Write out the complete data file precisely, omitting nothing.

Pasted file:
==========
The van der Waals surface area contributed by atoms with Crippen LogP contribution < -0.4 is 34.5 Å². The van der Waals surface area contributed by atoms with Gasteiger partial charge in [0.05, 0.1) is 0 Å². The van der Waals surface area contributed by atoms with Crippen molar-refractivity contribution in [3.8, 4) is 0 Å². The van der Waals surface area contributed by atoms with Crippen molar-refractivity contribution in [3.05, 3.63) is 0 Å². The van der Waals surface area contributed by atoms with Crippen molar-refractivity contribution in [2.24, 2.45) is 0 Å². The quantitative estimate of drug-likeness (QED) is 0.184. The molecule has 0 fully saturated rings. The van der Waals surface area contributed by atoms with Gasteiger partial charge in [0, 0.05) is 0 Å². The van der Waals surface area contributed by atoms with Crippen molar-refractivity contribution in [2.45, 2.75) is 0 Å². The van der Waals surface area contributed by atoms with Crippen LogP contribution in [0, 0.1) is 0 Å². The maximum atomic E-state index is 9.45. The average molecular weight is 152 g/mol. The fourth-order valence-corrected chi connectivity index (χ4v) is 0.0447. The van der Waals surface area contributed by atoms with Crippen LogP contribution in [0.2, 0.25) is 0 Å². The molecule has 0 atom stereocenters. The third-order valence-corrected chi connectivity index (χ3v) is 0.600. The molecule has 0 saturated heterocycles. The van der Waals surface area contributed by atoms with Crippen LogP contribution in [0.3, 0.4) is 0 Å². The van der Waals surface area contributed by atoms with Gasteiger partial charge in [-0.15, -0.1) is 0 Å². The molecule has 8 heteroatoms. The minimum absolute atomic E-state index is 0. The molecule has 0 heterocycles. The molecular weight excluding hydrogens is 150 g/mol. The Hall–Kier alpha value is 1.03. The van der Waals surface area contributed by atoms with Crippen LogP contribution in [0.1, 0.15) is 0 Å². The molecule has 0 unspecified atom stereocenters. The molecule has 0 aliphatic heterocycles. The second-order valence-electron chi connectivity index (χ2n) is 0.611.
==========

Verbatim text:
The van der Waals surface area contributed by atoms with Crippen LogP contribution < -0.4 is 34.5 Å². The van der Waals surface area contributed by atoms with Gasteiger partial charge in [0.05, 0.1) is 0 Å². The van der Waals surface area contributed by atoms with Crippen molar-refractivity contribution in [3.8, 4) is 0 Å². The van der Waals surface area contributed by atoms with Crippen molar-refractivity contribution in [3.05, 3.63) is 0 Å². The van der Waals surface area contributed by atoms with Crippen molar-refractivity contribution in [2.24, 2.45) is 0 Å². The quantitative estimate of drug-likeness (QED) is 0.184. The molecule has 0 fully saturated rings. The van der Waals surface area contributed by atoms with Gasteiger partial charge in [0, 0.05) is 0 Å². The van der Waals surface area contributed by atoms with Crippen molar-refractivity contribution in [2.45, 2.75) is 0 Å². The van der Waals surface area contributed by atoms with Crippen LogP contribution in [0, 0.1) is 0 Å². The maximum atomic E-state index is 9.45. The average molecular weight is 152 g/mol. The fourth-order valence-corrected chi connectivity index (χ4v) is 0.0447. The van der Waals surface area contributed by atoms with Crippen LogP contribution in [0.2, 0.25) is 0 Å². The molecule has 0 atom stereocenters. The third-order valence-corrected chi connectivity index (χ3v) is 0.600. The molecule has 0 saturated heterocycles. The van der Waals surface area contributed by atoms with Crippen LogP contribution in [0.3, 0.4) is 0 Å². The van der Waals surface area contributed by atoms with Gasteiger partial charge in [-0.15, -0.1) is 0 Å². The molecule has 8 heteroatoms. The minimum absolute atomic E-state index is 0. The molecule has 0 heterocycles. The molecular weight excluding hydrogens is 150 g/mol. The Hall–Kier alpha value is 1.03. The van der Waals surface area contributed by atoms with Crippen LogP contribution in [0.1, 0.15) is 0 Å². The molecule has 0 unspecified atom stereocenters. The molecule has 0 aliphatic heterocycles. The second-order valence-electron chi connectivity index (χ2n) is 0.611.